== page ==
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ASN Wikibase Occurrence # 43769
Last updated: 29 July 2020
This record has been locked for editing.

Date:30-MAY-2007
Time:10:35
Type:Silhouette image of generic RV6 model; specific model in this crash may look slightly different
Van's RV-6A
Owner/operator:Private
Registration: N39AJ
C/n / msn: 20065
Fatalities:Fatalities: 1 / Occupants: 1
Aircraft damage: Written off (damaged beyond repair)
Category:Accident
Location:Boerne, TX -   United States of America
Phase: Take off
Nature:Private
Departure airport:Boerne, TX (7TA8)
Destination airport:Houston, TX (KDWH)
Investigating agency: NTSB
Narrative:
The commercial pilot lost control of the single-engine homebuilt airplane during takeoff from a private 2,300-foot long turf runway. An FAA safety inspector, who traveled to the accident site, performed an on-scene examination and documentation of the wreckage. Family members and neighbors witnessed the accident sequence. Some witnesses reported that the airplane appeared to have made a normal takeoff. At about 100 to 150 feet above the ground the airplane was observed to have attained a pronounced nose-high attitude, and subsequently rolled abruptly to the left as the airplane assumed a nose-low attitude. The airplane impacted the ground in the inverted position. A post-impact fire consumed most of the airplane. The wreckage of the airplane was recovered to a secured location for further evaluation. Flight control continuity was established to all flight controls. A detailed engine examination of the airframe and the engine failed to reveal any anomalies that could have prevented normal flight operation. The nearest weather recording station was the San Antonio International Airport (KSAT). At 1053 local, KSAT was reporting wind from 180 degrees at 10 knots, visibility 10 statute-mile, a broken layer at 2,400 feet, temperature 27 degrees Celsius, dew point 21 degrees Celsius, with an altimeter setting of 29.95 inches of Mercury. The density altitude was calculated at 3,126 feet msl.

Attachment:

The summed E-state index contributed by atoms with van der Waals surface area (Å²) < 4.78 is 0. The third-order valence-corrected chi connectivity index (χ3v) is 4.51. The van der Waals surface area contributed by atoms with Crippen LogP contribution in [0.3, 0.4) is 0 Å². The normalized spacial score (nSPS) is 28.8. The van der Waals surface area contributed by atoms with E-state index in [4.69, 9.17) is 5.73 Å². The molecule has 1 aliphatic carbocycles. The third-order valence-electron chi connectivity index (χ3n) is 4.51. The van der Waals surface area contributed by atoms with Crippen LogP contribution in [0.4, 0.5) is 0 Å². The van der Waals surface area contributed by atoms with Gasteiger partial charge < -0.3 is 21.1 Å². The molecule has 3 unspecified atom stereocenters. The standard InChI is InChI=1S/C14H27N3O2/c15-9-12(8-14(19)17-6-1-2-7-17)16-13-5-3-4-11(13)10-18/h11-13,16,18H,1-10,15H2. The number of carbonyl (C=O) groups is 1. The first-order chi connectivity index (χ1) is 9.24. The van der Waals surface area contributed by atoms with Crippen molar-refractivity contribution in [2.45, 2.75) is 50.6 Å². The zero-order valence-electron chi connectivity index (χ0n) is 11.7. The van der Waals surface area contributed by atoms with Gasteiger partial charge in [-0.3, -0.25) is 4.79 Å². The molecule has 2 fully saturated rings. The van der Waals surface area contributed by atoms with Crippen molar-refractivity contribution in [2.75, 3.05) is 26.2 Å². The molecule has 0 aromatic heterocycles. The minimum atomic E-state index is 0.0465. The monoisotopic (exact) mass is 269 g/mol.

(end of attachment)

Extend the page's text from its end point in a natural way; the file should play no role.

.
Probable Cause: The pilot's failure to maintain the best angle of climb speed resulting in an inadvertent stall. A contributing factor was the high density altitude.

Sources:

NTSB: https://www.ntsb.gov/_layouts/ntsb.aviation/brief.aspx?ev_id=20070531X00675&key=1


Revision history:

Date/timeContributorUpdates
28-Oct-2008 00:45 ASN archive Added
21-Dec-2016 19:24 ASN Update Bot Updated [Time, Damage, Category, Investigating agency]
28-Feb-2017 19:06 junior sjc Updated [Narrative]
04-Dec-2017 18:40 ASN Update Bot Updated [Operator, Other fatalities, Source, Narrative]